As Elsa approaches, some Florida lawmakers push to double disaster loan limits

The bill would increase the maximum amount a homeowner can apply for through the Small Business Administration for things like home repairs and replacing personal belongings.
The five-day forecast for Hurricane Elsa.
The five-day forecast for Hurricane Elsa. [ National Hurricane Center ]
Published July 2, 2021

Miami Republican Rep. Maria Elvira Salazar introduced a bipartisan bill to double the limits on Small Business Administration loans that are doled out to homeowners after major storms.

Salazar authored the Rebuilding Communities After Disasters Act and introduced it on Tuesday, as Florida prepares for the possibility of Hurricane Elsa making landfall in the state. The bill has 35 co-sponsors from both parties, including Miami Republican Rep. Carlos Gimenez, Treasure Coast Republican Rep. Brian Mast, and St. Petersburg Democratic Rep. Charlie Crist.

The bill increases the maximum loan amount a homeowner can apply for through the Small Business Administration from $200,000 to $400,000 for home repairs, and from $40,000 to $75,000 to replace household and personal belongings.

Salazar’s office said the current limits have been in place since 1994, and the increase better reflects current home prices and damage needs after major storms.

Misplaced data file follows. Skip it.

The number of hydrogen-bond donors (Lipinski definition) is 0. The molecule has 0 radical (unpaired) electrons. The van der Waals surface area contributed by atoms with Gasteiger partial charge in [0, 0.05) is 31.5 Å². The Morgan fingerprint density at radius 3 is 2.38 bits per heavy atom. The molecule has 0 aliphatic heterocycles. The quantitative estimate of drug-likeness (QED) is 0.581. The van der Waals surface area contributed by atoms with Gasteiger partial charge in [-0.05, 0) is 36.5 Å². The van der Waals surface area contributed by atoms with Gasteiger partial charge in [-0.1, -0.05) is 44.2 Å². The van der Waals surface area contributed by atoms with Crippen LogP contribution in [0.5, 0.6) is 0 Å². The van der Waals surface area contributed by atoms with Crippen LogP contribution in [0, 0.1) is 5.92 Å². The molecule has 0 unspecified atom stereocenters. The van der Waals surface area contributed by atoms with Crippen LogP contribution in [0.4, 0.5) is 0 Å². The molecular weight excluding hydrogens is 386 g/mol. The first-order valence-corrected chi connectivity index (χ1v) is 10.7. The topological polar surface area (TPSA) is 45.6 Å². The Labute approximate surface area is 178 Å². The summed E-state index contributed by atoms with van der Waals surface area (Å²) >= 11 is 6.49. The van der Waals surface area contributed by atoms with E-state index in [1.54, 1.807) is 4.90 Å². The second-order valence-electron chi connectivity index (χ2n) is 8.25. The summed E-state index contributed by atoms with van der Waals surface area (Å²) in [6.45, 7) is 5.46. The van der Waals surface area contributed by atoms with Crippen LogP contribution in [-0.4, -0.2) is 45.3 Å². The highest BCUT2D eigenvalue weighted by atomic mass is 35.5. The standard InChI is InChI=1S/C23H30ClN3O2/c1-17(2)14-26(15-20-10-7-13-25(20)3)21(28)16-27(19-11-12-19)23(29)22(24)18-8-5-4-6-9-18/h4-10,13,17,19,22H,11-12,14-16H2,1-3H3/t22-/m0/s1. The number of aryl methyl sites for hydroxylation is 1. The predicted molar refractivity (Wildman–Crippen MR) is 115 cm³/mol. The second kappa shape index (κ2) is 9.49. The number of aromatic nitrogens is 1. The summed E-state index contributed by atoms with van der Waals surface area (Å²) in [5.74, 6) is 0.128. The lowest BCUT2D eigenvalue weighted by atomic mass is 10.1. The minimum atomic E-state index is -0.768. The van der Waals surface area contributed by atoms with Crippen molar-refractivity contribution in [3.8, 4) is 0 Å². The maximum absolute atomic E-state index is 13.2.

“We are in the midst of hurricane season, and in South Florida, we know all too well how these storms can absolutely devastate our homes,” Salazar said in a statement. “We must do everything possible so that our coastal communities have access to all the resources provided by the SBA to safely rebuild their homes in the event of a disaster. The Disaster Assistance Loans must be modernized to reflect the rising costs of homes across our communities.”

SBA Disaster Assistance Loans are open to everyone in a declared disaster area, not just small business owners. SBA loans are designed to supplement other forms of assistance, such as FEMA aid or flood insurance, and are intended to help make homeowners whole after other forms of relief and credit are exhausted.

The disaster loans, which are capped at a 4 percent interest rate, cannot be used for vacation properties or second homes or for home additions. It’s possible for a homeowner to get up to a 20 percent increase on current loan amounts to pay for improvements that prevent the risk of property loss in a future disaster, such as hurricane-resistant windows or a sump pump.

Salazar’s office said 80 percent of the SBA’s Office of Disaster assistance loans are doled out to individuals and households, instead of businesses, to help them recover from disasters.

In Florida, the SBA provided over $300 million in disaster assistance loans after Hurricane Irma caused damage throughout the state in 2017.